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The Five Bs of Dictators


Explanations > Politics > The Five Bs of Dictators

Bribery | Blind eye | Blackmail | Browbeating | Bullying | See also


When you are at the top of a tree and have a coercive approach to management, as opposed to the inspirational approach of leaders, what are your tools? What are the methods you can use to get people to do as you say, even if they disagree or dislike you?

To control their subjects, those in power may use one or more of 'The Dictator's 5 Bs': Bribery, Blackmail, Browbeating, Bullying and Banishment.


The easiest tool that an autocrat has for persuading powerful others is to do a deal where the person gets something they like. Typically, this is some combination of money, power and status. In exchange they are expected to give unswerving loyalty and unthinking compliance.

History, kings have titles and land to his inner circle. Today, politicians and managers may gain high office, influence and payment.

Blind eye

Similar to bribery is the turning of a blind eye to the person's corrupt activities, such as using their position for personal gain. Corruption is typical in dictatorships, where people in authority are allowed to run their own schemes, even if these are illegal.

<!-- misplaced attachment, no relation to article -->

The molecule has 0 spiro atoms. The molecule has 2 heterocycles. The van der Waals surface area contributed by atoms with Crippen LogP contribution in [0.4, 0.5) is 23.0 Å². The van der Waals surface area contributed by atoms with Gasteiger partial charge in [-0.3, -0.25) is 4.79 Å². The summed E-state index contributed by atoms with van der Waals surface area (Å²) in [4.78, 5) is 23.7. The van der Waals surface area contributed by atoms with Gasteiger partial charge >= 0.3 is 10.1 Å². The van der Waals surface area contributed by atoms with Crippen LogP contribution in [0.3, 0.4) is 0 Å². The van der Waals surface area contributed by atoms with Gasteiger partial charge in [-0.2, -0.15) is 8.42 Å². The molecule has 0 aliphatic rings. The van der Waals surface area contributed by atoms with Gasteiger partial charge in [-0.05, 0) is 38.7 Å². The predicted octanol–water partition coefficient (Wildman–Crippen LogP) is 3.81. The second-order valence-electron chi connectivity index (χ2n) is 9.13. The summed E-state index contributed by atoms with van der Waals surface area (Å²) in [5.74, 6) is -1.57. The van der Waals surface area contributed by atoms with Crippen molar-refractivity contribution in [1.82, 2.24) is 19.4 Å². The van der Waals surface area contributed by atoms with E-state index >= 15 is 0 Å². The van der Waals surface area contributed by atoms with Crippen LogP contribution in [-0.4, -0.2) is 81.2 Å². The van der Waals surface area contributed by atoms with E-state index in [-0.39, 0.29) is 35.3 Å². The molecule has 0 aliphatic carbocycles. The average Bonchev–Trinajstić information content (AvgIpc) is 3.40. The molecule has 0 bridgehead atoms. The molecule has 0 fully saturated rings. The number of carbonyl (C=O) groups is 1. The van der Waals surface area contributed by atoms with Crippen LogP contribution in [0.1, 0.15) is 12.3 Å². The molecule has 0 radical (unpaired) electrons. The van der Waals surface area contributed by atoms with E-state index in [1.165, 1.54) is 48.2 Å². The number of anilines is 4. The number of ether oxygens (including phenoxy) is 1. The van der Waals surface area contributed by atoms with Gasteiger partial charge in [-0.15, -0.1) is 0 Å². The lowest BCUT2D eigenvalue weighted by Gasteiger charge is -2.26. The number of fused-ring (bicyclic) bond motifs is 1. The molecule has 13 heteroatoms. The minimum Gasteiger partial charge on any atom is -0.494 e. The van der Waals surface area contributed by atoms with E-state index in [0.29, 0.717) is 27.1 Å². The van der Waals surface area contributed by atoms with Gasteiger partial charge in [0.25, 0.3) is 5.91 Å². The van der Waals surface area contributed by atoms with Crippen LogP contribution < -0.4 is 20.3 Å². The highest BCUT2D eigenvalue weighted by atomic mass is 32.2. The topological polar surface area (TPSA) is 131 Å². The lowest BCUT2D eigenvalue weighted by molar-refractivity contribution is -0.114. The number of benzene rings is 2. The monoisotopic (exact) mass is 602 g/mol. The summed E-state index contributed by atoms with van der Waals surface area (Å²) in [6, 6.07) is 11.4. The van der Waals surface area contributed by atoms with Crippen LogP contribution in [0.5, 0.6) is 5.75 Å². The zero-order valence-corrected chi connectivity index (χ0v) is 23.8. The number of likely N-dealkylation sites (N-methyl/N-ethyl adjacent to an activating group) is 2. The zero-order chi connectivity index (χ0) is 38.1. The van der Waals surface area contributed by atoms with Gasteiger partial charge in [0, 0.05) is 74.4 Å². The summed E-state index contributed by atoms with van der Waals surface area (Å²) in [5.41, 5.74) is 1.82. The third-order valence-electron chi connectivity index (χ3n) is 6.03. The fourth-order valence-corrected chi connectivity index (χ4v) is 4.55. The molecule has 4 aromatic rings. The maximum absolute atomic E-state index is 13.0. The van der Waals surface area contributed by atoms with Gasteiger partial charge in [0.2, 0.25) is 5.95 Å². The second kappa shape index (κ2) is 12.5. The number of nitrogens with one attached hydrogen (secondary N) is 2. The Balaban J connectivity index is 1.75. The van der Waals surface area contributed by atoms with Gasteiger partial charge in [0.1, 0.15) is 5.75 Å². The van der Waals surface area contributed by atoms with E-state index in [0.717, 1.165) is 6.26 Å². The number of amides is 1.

This rule breaking is helpful to the dictator as it can be later used for blackmail or banishment if the person becomes troublesome. Once you have incriminating information in them, you can always use this as blackmail.


If the target person still seems unreliable after loosening their leash (or where a tight leash is desired), then a clear communication about negative consequences can lock in their compliance. Blackmail usually involves getting incriminating evidence, if necessary through some setup operation. This could be something that could put them in prison or get them in trouble with people who are important to them.


Sometimes, persistent assertive talk is enough to persuade. Displays of power may help this, for example invading body space, staring and rapid, loud talking.

Browbeating may use as much fact as possible, quoting statistics and events. It may also resort to fallacies, covering them up with continued talking and refusal to let the other person intervene. Browbeating only stops when the person gets the agreement they seek.


Bullying goes beyond browbeating by making threats. The message is 'Do as I say or else you will be hurt in some way.' While this may be physical, there are many ways that emotional distress can be used to get others to comply with commands.

To prove these threats are real, they carry out such actions, harshly putting down any hints of rebellion. Bullies also carry out random attacks so their victims live in a constant state of fear and stress as the learn the hard way not to ask questions and simply to obey.

See also

Power in politics


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